When the multitudes here more of what Jesus had to say, "Many of His disciples withdrew and were not walking with Him anymore" (John 6:66). The closer they saw Jesus and the more they knew of Jesus, actually repelled them, rather than bringing them closer. Of course, you can also think about Judas. Though he had seen and experienced Jesus personally, it didn't help him to oppose the evil that he was exposed to. Mere sight of Jesus wasn’t sufficient for faith, nor for getting through the trials of life.
Peter knew this first hand. He had seen Jesus in the flesh. He has been with him for three years of ministry. In chapter 5:1, he made it clear to his readers that he seen Jesus. He had even witnessed “the sufferings of Christ” firsthand. In his second epistle, Peter mentions the Mount of Transfiguration where he and James and John were “eyewitnesses of His majesty.” Peter had even seen Jesus glorified! And yet, how well did that help him withstand the “various trials” of life? Not so well.
On several occasions, he failed his Lord. Being with Jesus didn’t increase his faith. With Jesus in the boat, Peter worried about the boat sinking in the storm because of his lack of faith (Matt. 8:26). When Jesus invited him to walk upon the water, Peter began to sink in the water because of his lack of faith (Matt. 14:31). Although Peter had seen with his own eyes how Jesus fed the 5,000 people with a bit of fish and bread, he worried when he had forgotten to bring bread along in the trip across the sea (Matt. 16:8). When Jesus predicted that all of his disciples would fall away, Peter staunchly resisted this prediction: “Even though all may fall away because of You, I will never fall away” (Matt. 26:33). And yet, when he was in the courtyard, warming himself by the fire, Peter didn’t even stand in his faith when a servant-girl identified him as being with Jesus (Matt. 26:69). Even after the crucifixion, Peter wasn’t filled with faith, ready to take on the world with the gospel of Christ. Instead, he was hidden away in a room someplace with the doors locked for fear of the Jews (John 20:19).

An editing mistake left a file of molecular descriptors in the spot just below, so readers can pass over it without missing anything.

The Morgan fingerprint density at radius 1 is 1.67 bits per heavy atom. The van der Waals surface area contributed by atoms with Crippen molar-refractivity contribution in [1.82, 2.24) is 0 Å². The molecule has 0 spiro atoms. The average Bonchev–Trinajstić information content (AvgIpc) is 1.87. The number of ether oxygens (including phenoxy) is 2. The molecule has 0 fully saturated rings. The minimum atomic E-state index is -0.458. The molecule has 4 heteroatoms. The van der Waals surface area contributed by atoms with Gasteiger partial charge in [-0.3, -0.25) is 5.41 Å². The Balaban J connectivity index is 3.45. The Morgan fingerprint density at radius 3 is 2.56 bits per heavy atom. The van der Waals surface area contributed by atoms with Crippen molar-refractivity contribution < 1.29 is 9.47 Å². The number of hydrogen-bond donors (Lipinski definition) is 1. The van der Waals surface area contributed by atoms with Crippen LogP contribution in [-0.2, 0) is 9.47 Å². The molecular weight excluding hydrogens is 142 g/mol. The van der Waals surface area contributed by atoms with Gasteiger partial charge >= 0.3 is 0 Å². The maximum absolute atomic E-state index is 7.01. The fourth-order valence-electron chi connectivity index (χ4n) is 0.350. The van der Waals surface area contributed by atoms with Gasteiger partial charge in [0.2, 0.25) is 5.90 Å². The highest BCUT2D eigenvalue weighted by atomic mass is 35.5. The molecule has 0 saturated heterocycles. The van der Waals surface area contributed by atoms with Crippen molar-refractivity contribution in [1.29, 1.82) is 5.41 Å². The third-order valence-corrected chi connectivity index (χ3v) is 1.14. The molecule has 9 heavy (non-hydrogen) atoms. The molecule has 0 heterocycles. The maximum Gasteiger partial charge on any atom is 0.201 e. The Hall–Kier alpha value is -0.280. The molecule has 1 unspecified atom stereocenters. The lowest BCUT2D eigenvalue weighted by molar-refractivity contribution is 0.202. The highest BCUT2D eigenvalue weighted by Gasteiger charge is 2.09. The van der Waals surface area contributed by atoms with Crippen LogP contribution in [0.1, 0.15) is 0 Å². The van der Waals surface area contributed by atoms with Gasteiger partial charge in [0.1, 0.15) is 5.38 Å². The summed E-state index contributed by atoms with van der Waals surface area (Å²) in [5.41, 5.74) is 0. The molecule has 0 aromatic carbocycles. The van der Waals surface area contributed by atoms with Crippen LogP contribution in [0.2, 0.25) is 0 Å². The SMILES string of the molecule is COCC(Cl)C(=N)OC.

But, after the resurrection, there was an incident that Peter observed in which he surely learned a bit about faith and sight. When Peter and the disciples reported to Thomas that they had seen Jesus alive, Thomas had said, “Unless I see in His hands the imprint of the nails, and put my finger into the place of the nails, and put my hand into His side, I will not believe” (John 20:25). Well, the day arrived when Jesus and Thomas were in the same room together. Jesus said to Thomas, “Reach here with your finger, and see My hands; and reach here your hand and put it into My side; and do not be unbelieving, but believing” (John 20:27). Upon doing so, Thomas answered, “My Lord and my God!” (John 20:28). Jesus then commented, “Because you have seen Me, have you believed? Blessed are they who did not see, and yet believed” (John 20:29).
I believe that Peter learned well the lesson from Jesus that day. Those who have never seen, but have believed, are blessed. Those who have never seen, but have come to love Jesus, are blessed. One of the ways in which they are blessed is in their ability to overcome trials, as is the case here in 1 Peter. Their trust in their unseen Savior was sufficient to carry them through the trials that they faced. “Blessed are they who did not see, and yet believed” (John 20:29).